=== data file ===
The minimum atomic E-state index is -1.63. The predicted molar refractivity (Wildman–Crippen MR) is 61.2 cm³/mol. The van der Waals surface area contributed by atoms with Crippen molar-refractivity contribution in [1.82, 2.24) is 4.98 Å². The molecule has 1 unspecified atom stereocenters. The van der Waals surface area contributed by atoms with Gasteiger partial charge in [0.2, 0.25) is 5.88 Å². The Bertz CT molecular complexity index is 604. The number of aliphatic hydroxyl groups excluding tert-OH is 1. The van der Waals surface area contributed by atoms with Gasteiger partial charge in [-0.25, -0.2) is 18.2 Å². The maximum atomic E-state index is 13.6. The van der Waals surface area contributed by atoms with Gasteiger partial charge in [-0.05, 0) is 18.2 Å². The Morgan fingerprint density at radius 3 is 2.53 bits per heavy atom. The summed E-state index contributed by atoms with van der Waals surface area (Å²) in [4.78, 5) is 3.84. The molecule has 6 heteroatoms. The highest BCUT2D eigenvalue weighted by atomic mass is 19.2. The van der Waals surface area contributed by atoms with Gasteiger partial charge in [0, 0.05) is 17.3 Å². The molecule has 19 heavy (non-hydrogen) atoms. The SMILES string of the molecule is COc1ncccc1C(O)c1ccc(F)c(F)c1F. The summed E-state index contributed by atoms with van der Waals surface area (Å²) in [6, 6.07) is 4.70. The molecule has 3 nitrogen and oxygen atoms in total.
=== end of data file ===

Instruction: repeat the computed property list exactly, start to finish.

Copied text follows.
The minimum atomic E-state index is -1.63. The predicted molar refractivity (Wildman–Crippen MR) is 61.2 cm³/mol. The van der Waals surface area contributed by atoms with Crippen molar-refractivity contribution in [1.82, 2.24) is 4.98 Å². The molecule has 1 unspecified atom stereocenters. The van der Waals surface area contributed by atoms with Gasteiger partial charge in [0.2, 0.25) is 5.88 Å². The Bertz CT molecular complexity index is 604. The number of aliphatic hydroxyl groups excluding tert-OH is 1. The van der Waals surface area contributed by atoms with Gasteiger partial charge in [-0.25, -0.2) is 18.2 Å². The maximum atomic E-state index is 13.6. The van der Waals surface area contributed by atoms with Gasteiger partial charge in [-0.05, 0) is 18.2 Å². The Morgan fingerprint density at radius 3 is 2.53 bits per heavy atom. The summed E-state index contributed by atoms with van der Waals surface area (Å²) in [4.78, 5) is 3.84. The molecule has 6 heteroatoms. The highest BCUT2D eigenvalue weighted by atomic mass is 19.2. The van der Waals surface area contributed by atoms with Gasteiger partial charge in [0, 0.05) is 17.3 Å². The molecule has 19 heavy (non-hydrogen) atoms. The SMILES string of the molecule is COc1ncccc1C(O)c1ccc(F)c(F)c1F. The summed E-state index contributed by atoms with van der Waals surface area (Å²) in [6, 6.07) is 4.70. The molecule has 3 nitrogen and oxygen atoms in total.